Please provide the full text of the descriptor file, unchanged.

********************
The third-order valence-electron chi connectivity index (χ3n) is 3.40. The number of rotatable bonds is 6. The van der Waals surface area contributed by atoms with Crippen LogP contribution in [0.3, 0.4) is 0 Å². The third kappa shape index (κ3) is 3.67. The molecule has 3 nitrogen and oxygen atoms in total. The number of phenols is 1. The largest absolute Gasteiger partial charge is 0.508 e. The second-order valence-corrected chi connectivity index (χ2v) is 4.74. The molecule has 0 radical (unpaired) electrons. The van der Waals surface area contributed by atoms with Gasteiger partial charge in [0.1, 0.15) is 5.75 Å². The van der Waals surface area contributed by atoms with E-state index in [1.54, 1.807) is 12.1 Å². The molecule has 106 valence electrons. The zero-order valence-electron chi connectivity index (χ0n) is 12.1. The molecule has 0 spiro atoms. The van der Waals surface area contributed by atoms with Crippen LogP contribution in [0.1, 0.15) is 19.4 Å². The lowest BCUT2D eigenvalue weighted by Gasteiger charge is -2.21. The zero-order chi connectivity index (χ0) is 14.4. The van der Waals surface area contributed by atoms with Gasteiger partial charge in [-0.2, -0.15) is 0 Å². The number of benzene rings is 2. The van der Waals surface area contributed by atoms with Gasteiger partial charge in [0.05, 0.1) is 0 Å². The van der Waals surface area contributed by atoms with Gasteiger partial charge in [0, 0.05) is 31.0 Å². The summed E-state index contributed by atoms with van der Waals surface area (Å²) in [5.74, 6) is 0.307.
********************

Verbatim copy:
The third-order valence-electron chi connectivity index (χ3n) is 3.40. The number of rotatable bonds is 6. The van der Waals surface area contributed by atoms with Crippen LogP contribution in [0.3, 0.4) is 0 Å². The third kappa shape index (κ3) is 3.67. The molecule has 3 nitrogen and oxygen atoms in total. The number of phenols is 1. The largest absolute Gasteiger partial charge is 0.508 e. The second-order valence-corrected chi connectivity index (χ2v) is 4.74. The molecule has 0 radical (unpaired) electrons. The van der Waals surface area contributed by atoms with Gasteiger partial charge in [0.1, 0.15) is 5.75 Å². The van der Waals surface area contributed by atoms with E-state index in [1.54, 1.807) is 12.1 Å². The molecule has 106 valence electrons. The zero-order valence-electron chi connectivity index (χ0n) is 12.1. The molecule has 0 spiro atoms. The van der Waals surface area contributed by atoms with Crippen LogP contribution in [0.1, 0.15) is 19.4 Å². The lowest BCUT2D eigenvalue weighted by Gasteiger charge is -2.21. The zero-order chi connectivity index (χ0) is 14.4. The van der Waals surface area contributed by atoms with Gasteiger partial charge in [-0.2, -0.15) is 0 Å². The number of benzene rings is 2. The van der Waals surface area contributed by atoms with Gasteiger partial charge in [0.05, 0.1) is 0 Å². The van der Waals surface area contributed by atoms with Gasteiger partial charge in [0, 0.05) is 31.0 Å². The summed E-state index contributed by atoms with van der Waals surface area (Å²) in [5.74, 6) is 0.307.